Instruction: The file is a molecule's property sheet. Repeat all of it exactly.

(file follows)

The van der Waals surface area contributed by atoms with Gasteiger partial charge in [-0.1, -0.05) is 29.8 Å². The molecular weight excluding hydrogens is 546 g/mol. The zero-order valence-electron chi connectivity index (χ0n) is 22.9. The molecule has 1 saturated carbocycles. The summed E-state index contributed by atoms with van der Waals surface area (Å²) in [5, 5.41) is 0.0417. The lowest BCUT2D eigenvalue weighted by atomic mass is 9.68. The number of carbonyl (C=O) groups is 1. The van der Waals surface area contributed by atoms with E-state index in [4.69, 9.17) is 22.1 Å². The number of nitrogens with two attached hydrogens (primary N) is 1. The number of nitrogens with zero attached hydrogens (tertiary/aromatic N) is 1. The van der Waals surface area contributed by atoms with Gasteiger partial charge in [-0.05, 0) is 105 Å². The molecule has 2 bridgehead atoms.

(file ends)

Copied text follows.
The van der Waals surface area contributed by atoms with Gasteiger partial charge in [-0.1, -0.05) is 29.8 Å². The molecular weight excluding hydrogens is 546 g/mol. The zero-order valence-electron chi connectivity index (χ0n) is 22.9. The molecule has 1 saturated carbocycles. The summed E-state index contributed by atoms with van der Waals surface area (Å²) in [5, 5.41) is 0.0417. The lowest BCUT2D eigenvalue weighted by atomic mass is 9.68. The number of carbonyl (C=O) groups is 1. The van der Waals surface area contributed by atoms with E-state index in [4.69, 9.17) is 22.1 Å². The number of nitrogens with two attached hydrogens (primary N) is 1. The number of nitrogens with zero attached hydrogens (tertiary/aromatic N) is 1. The van der Waals surface area contributed by atoms with Gasteiger partial charge in [-0.05, 0) is 105 Å². The molecule has 2 bridgehead atoms.